Parshat Vayeshev (Genesis 37:1-40:23)
Rabbi Shlomo Riskin
Efrat, Israel – “She is more righteous than I” (Gen. 38:26)
The biblical drama of the peregrinations of Jacob ended with the patriarch’s return to his father’s house and homeland in last week’s reading of Vayishlah, and now with the reading of Vayeshev the riveting story of Joseph begins. Just as Jacob’s exilic wanderings open with his dream of a ladder connecting heaven and earth, so do Joseph’s wanderings begin with his dreams of the brothers’ sheaves of grain bowing down to his sheaf and then of the sun, moon and eleven stars bowing down to Joseph.
The Joseph story continues at a fast pace, with the brothers’ jealousy (a jealousy unto death) resulting in the sale of Joseph into Egyptian servitude and leading to the brothers’ deception of their father Jacob, making him think that a savage beast had devoured his favorite son and heir apparent (Gen. 37:1-36).
The biblical account skips a chapter, however, before telling us of Joseph’s adventures in Egypt; we must wait for that until Chapter 39, after which we remain with Joseph until his death at the end of the Book of Genesis. Chapter 38—a clear interruption of the Joseph story line—provides a fascinating interlude dealing with brother Judah, his three sons, and daughter- in-law Tamar, who enters into an act of deceptive harlotry with her father-in-law because she felt herself thwarted from her anticipated levirate marriage with Judah’s third son, Shelah.
But why does this story—replete with sex, intrigue and moral outrage against the wrong party—find its place in the midst of the Joseph story? Let the Bible first finish with Joseph, and then bring in this tale of Judah, perhaps even as important background for the Messianic legacy he is to receive from Jacob on his death bed (Gen. 49:8-10).
And this leads to a second question. Apparently, Messianism is an important factor here, since Judah is the tribe-producer of the Messiah, scion of the Davidic dynasty who will bring the ultimate peace and the ingathering of all the nations.
Perez, the Jacob-like character who pushes ahead and breaks out his elder twin Zerah’s initial lead, to emerge first, is the seventh-generation grandfather of Boaz, in turn great-grandfather of King David (Ruth 4:18- 22). But why choose a forbidden sexual act of immorality, a father-in-law (Judah) with his daughter-in-law (Tamar), and an act of harlotry at that, which adds even further transgression, as the union which will ultimately produce the Messiah? Ought the Messiah not emerge from a much purer act of sexual love within the context of marriage in accordance with Moses and Israel? The entire Book of Genesis after the choosing of Abraham is concerned first and foremost with who will receive the legacy of the firstborn, which son will be the torchbearer to pass down the baton of Messianism: the responsibility of bringing to the world peace and redemption by teaching compassionate righteousness and moral justice, to the next generation. Our portion Vayeshev begins with Joseph, seemingly the choice of his father Jacob, who gave him the striped tunic of many colors.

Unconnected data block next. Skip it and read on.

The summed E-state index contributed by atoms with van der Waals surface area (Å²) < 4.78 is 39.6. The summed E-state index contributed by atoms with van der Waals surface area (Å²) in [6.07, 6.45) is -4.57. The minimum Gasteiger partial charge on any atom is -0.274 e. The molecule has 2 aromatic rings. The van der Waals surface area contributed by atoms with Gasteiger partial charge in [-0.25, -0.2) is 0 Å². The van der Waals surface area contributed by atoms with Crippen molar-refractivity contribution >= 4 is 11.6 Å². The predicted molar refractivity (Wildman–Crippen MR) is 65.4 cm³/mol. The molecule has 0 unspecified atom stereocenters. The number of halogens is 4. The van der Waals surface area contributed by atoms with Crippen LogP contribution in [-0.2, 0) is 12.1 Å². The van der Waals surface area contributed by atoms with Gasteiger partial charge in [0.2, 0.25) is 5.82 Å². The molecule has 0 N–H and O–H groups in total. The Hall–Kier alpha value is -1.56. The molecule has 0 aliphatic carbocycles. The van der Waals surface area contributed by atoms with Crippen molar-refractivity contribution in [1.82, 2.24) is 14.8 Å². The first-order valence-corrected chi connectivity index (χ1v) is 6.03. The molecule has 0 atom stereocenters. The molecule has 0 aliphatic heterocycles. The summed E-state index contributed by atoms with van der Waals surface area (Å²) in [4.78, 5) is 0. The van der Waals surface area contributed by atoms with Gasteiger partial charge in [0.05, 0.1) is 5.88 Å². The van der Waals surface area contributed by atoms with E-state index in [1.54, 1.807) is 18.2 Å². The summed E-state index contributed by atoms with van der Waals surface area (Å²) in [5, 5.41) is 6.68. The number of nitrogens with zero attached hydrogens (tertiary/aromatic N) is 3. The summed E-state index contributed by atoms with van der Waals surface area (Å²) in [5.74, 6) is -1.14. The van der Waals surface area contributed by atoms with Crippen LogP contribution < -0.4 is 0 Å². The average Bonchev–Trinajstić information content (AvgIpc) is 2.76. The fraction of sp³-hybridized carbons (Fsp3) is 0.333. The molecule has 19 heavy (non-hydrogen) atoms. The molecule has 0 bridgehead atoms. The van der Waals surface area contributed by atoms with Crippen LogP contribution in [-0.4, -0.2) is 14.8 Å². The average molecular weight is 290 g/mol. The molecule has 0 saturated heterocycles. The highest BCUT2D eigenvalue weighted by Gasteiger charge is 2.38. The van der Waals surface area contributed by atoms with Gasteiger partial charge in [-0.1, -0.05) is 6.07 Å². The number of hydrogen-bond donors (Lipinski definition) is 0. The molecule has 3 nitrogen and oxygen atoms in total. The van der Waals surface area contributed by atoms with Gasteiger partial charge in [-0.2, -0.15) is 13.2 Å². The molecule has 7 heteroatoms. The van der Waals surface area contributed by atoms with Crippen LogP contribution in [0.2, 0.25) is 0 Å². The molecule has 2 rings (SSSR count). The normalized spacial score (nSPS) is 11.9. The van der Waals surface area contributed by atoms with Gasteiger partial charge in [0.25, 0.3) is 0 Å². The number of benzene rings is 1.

But Joseph doesn’t dream of uniting heaven and earth, God and world; he dreams of mastery over his brothers, domination on land and in sky, and in his two dreams God and Israel do not appear even once! And moreover gathering sheaves of grain, agriculture, was not the pursuit of the family of Abraham in the Promised Land of Canaan; it was the activity discovered in Egypt, a far more sophisticated and corrupt culture than existed in the Land of Israel. Joseph hankered after the fleshpots of Egypt, not the piety of “Palestine”; Joseph—at least at this point in his life—did not seem worthy of the legacy of the firstborn.
And so the Bible offers another option for the bearer of the familial blessing. You will remember that it was Judah who cleverly saved Joseph’s life from death by starvation and scorpions in the pit by offering the brothers financial gain by selling their sibling into Egypt (Gen. 37:26, 27). At this point he marries a Canaanite woman with whom he has three sons; the eldest, Er, he marries off to Tamar. Er dies early, and Tamar is given in levirate marriage to Onan, Er’s brother. Levirate marriage enables the brother to grant his hapless sibling a child and heir (even though he is dead) by impregnating—and taking responsibility for—his widow.
Since the child born to Tamar would be considered Er’s and not Onan’s, Onan refused to give his seed to Tamar. Onan too dies young as a Divine punishment for neglecting his responsibility to his elder sibling.
Shelah is left; Judah is frightened to give Tamar as wife to another of his sons lest that son also die.
Tamar poses as a harlot, seduces Judah, and becomes pregnant with his seed. So Perez and ultimately Boaz and King David will ultimately be born.
Joseph attempts to escape his Abrahamic destiny by looking towards Egypt and its naturalism for his future. Judah likewise seems uninterested in guaranteeing Abrahamic fulfillment. Tamar is desperate to carry Judah’s seed and continue the road to redemption. Judah also publicly admits his transgression with Tamar, praising her for being more interested in the Jewish future—by taking responsibility for past generations—than he was. Repentance, responsibility to past and commitment to future are the skill that Messianism is made of. Hence the story of Judah at this junction is a prefiguration of why it is eventually Judah and not Joseph who gives over the familial baton.